Fire, of course, if one can be made, will provide heat as well as a signal for searchers. Anything that can be used as a windbreak such as a flatboat or pirogue can reduce the chilling effects of a stiff north wind. If only one party member is suffering from hypothermia, body heat can be transferred from another person by contact in a sleeping bag or blanket. DO NOT give victims alcoholic beverages. Although they give a false sense of warmth, alcohol, a depressant, actually accelerates the effects of hypothermia.

Above all, remain calm and mentally alert and maintain a positive attitude that help will eventually arrive. The will to survive is as important, if not more, than the actual physical condition.

Once a victim has been found or brought to safety, the treatment for hypothermia is simply to reverse the cooling process and restore the normal body temperature.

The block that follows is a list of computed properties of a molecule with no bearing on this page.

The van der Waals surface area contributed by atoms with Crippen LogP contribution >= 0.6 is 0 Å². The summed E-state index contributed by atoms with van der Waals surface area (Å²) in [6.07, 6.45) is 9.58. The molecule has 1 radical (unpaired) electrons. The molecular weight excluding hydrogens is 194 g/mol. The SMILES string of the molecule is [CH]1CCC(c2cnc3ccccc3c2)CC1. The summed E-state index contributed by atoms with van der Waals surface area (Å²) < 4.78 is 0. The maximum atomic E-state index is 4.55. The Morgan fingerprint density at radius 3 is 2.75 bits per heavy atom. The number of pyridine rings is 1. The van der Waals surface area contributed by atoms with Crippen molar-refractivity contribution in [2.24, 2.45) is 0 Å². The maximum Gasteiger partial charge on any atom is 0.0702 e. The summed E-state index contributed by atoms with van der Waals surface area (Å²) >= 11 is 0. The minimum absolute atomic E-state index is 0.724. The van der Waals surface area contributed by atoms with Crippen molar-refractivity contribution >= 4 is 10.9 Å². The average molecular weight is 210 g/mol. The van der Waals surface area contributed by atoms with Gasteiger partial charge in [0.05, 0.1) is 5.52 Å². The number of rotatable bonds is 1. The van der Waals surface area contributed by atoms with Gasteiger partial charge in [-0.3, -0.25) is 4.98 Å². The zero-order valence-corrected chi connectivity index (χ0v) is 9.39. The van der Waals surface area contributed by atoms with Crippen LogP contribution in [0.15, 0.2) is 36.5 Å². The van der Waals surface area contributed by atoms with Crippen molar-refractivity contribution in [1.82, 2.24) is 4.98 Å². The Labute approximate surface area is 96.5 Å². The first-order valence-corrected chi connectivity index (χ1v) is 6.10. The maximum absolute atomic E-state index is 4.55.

Whenever possible, professional medical attention should be sought. If this is not available within a reasonable amount of time or enroute to a physician, all wet clothing should be removed and external heat applied to the central core of the body including head, neck, sides and groin in the form of towels moistened with 110-degree water.

As the body temperature rises, warm liquids can be administered (never give liquids to an unconscious victim) and blankets applied to retain the body’s own heat. The length of time a person can survive with low body temperatures varies greatly.

One young man was revived with no ill effects after being submerged in a car on the bottom of a frozen pond for 40 minutes. Although frostbite is commonly associated with hypothermia, often no lasting effects remain.

The best prevention for hypothermia is to be extremely careful not to get wet during extreme weather conditions.

DON DUBUC is the outdoors reporter for L’Observateur.